Once the child has been listed for a liver transplant, it's important that he continue to receive immunizations against childhood illnesses. In some cases, especially with infants, vaccinations may need to be given ahead of the regularly recommended schedule, in preparation for liver transplant.
Live vaccines such as MMR cannot be given for about 2 years after transplant. The transplant team will work with the parents to determine the most appropriate time to give the child live vaccines, as the schedule will require modification.
The paediatric liver transplant team will be happy to work with the primary care paediatrician to make sure the child gets the shots he needs to stay healthy before, during and after transplant. Should the child be exposed to any of the childhood diseases for which he hasn't been vaccinated, please contact the transplant team.
For patients undergoing transplant in Govt hospitals, the government arranges for the medication of the patient and the transplantation is done free of cost. In case of private hospitals the patients, will need to arrange the funds by themselves. The costs of transplant and the medications after are generally high.
The family will be asked to provide the hospital with contact phone numbers including home, work, cell phones, nearby relatives or neighbours. If the coordinator can't reach the family, the liver may have to go to the next potential recipient.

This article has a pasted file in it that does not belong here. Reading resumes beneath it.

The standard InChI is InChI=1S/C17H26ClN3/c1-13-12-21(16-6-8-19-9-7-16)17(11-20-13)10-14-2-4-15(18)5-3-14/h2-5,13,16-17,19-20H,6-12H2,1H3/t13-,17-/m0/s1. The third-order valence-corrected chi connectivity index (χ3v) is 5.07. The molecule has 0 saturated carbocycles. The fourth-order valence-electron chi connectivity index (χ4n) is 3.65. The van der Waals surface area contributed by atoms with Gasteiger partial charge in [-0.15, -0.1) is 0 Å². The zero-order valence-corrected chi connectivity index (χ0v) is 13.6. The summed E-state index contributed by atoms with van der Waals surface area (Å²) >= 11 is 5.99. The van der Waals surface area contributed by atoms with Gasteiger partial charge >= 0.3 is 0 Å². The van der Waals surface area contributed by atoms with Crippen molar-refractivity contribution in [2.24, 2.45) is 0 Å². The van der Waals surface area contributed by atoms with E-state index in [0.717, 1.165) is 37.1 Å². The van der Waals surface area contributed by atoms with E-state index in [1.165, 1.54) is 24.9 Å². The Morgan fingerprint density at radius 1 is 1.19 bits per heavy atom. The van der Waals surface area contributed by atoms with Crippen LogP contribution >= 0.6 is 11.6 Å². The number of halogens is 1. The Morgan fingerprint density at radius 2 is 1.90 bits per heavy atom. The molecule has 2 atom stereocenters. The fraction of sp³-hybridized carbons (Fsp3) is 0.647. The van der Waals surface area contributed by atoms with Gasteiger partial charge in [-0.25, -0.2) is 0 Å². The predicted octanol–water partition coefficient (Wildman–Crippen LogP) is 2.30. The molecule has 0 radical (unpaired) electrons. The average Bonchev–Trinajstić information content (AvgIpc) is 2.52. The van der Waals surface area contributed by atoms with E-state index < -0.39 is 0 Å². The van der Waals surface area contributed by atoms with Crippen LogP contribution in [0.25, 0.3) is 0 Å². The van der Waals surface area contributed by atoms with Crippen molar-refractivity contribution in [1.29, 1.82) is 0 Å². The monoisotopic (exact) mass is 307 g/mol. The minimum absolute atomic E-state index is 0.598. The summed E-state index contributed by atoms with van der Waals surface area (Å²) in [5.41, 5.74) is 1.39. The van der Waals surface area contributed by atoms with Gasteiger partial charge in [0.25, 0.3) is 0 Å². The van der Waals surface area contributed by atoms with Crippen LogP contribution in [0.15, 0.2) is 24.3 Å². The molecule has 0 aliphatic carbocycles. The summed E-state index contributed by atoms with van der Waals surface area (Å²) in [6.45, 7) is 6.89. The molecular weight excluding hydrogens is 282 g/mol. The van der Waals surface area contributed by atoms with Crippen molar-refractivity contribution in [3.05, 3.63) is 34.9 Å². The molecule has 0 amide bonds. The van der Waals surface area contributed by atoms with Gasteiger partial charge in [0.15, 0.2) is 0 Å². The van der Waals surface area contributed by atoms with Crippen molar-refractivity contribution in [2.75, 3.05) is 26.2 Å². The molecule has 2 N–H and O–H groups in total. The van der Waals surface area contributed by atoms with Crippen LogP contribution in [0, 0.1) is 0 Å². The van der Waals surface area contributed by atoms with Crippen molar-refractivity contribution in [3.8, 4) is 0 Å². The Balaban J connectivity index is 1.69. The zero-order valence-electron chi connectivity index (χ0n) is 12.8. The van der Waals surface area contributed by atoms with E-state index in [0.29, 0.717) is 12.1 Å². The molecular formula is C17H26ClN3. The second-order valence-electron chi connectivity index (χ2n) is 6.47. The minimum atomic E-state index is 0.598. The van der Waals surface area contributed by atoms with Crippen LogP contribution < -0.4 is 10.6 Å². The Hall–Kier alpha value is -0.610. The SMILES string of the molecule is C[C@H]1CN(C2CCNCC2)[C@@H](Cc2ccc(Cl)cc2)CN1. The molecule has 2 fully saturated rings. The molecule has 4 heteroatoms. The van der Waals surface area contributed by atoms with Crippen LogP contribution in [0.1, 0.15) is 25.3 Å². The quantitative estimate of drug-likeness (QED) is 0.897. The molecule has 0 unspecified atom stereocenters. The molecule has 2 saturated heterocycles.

If the family goes out of town or changes the address, be sure to leave contact information with the liver transplant coordinator.
When contacted, the family will get specific instructions regarding time of arrival, and will have ample time to reach the hospital safely.
The surgery usually lasts eight to ten hours, but this can vary considerably based on the child's size, whether or not they have had prior surgery, and other factors. Throughout the surgery, an operating room nurse or other member of the transplant team will update you regularly on the surgery's progress.
The average length of stay following transplant is approximately two to three weeks.
Your child's incision will extend from the far right to just across the midline of the belly, in a curved line above the navel (along the underside of the rib cage). While it will be noticeable at first, it will fade over time.
Tattoos and body piercings are discouraged due to the risk of transmission of hepatitis virus.
For the first six months after surgery, the child should avoid heavy lifting, abdominal exercises and vigorous exercise.
It's important that the family knows the symptoms of rejection and watch the child closely for them. And because the first sign of a rejection episode may show up in the regular tests the child will undergo (and not necessarily with any outward signs and symptoms) it's also important that it is ensured that all his follow-up appointments are kept.